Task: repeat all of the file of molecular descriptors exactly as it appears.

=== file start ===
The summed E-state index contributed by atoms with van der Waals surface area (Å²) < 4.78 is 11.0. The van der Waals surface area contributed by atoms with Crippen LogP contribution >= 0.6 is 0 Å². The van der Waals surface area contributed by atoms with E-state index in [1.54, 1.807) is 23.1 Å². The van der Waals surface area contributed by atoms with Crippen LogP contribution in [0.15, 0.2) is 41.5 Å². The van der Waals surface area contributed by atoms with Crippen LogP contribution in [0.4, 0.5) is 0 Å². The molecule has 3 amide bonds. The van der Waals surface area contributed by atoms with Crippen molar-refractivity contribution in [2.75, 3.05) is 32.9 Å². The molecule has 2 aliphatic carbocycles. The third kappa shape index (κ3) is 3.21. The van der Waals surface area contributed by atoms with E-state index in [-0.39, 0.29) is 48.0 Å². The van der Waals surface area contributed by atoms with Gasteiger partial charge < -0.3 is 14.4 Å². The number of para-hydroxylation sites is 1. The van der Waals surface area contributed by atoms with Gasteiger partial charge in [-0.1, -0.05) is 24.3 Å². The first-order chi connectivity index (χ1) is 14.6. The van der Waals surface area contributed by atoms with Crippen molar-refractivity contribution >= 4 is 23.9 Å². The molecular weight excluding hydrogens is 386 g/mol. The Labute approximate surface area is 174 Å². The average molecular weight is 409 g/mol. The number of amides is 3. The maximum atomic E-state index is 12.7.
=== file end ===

The summed E-state index contributed by atoms with van der Waals surface area (Å²) < 4.78 is 11.0. The van der Waals surface area contributed by atoms with Crippen LogP contribution >= 0.6 is 0 Å². The van der Waals surface area contributed by atoms with E-state index in [1.54, 1.807) is 23.1 Å². The van der Waals surface area contributed by atoms with Crippen LogP contribution in [0.15, 0.2) is 41.5 Å². The van der Waals surface area contributed by atoms with Crippen LogP contribution in [0.4, 0.5) is 0 Å². The molecule has 3 amide bonds. The van der Waals surface area contributed by atoms with Crippen molar-refractivity contribution in [2.75, 3.05) is 32.9 Å². The molecule has 2 aliphatic carbocycles. The third kappa shape index (κ3) is 3.21. The van der Waals surface area contributed by atoms with E-state index in [-0.39, 0.29) is 48.0 Å². The van der Waals surface area contributed by atoms with Gasteiger partial charge < -0.3 is 14.4 Å². The number of para-hydroxylation sites is 1. The van der Waals surface area contributed by atoms with Gasteiger partial charge in [-0.1, -0.05) is 24.3 Å². The first-order chi connectivity index (χ1) is 14.6. The van der Waals surface area contributed by atoms with Crippen molar-refractivity contribution >= 4 is 23.9 Å². The molecular weight excluding hydrogens is 386 g/mol. The Labute approximate surface area is 174 Å². The average molecular weight is 409 g/mol. The number of amides is 3. The maximum atomic E-state index is 12.7.